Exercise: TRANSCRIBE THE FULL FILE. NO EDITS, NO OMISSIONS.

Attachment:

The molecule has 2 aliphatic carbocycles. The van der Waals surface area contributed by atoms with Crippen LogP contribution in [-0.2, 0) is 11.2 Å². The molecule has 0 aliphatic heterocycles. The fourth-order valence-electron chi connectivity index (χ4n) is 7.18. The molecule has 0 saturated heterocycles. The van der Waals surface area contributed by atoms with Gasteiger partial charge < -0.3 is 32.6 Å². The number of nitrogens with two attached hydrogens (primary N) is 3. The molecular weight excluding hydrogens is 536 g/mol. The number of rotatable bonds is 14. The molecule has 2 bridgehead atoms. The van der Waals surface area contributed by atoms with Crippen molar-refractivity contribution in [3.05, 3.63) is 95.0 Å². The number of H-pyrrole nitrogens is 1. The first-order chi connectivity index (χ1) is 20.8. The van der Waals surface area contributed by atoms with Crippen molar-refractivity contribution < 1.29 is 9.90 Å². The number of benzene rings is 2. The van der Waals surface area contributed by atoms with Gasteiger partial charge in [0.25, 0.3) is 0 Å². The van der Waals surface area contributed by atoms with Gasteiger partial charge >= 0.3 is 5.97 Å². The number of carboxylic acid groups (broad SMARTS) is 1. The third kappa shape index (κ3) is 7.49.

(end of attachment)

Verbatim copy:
The molecule has 2 aliphatic carbocycles. The van der Waals surface area contributed by atoms with Crippen LogP contribution in [-0.2, 0) is 11.2 Å². The molecule has 0 aliphatic heterocycles. The fourth-order valence-electron chi connectivity index (χ4n) is 7.18. The molecule has 0 saturated heterocycles. The van der Waals surface area contributed by atoms with Gasteiger partial charge < -0.3 is 32.6 Å². The number of nitrogens with two attached hydrogens (primary N) is 3. The molecular weight excluding hydrogens is 536 g/mol. The number of rotatable bonds is 14. The molecule has 2 bridgehead atoms. The van der Waals surface area contributed by atoms with Crippen molar-refractivity contribution in [3.05, 3.63) is 95.0 Å². The number of H-pyrrole nitrogens is 1. The first-order chi connectivity index (χ1) is 20.8. The van der Waals surface area contributed by atoms with Crippen molar-refractivity contribution < 1.29 is 9.90 Å². The number of benzene rings is 2. The van der Waals surface area contributed by atoms with Gasteiger partial charge in [0.25, 0.3) is 0 Å². The van der Waals surface area contributed by atoms with Gasteiger partial charge >= 0.3 is 5.97 Å². The number of carboxylic acid groups (broad SMARTS) is 1. The third kappa shape index (κ3) is 7.49.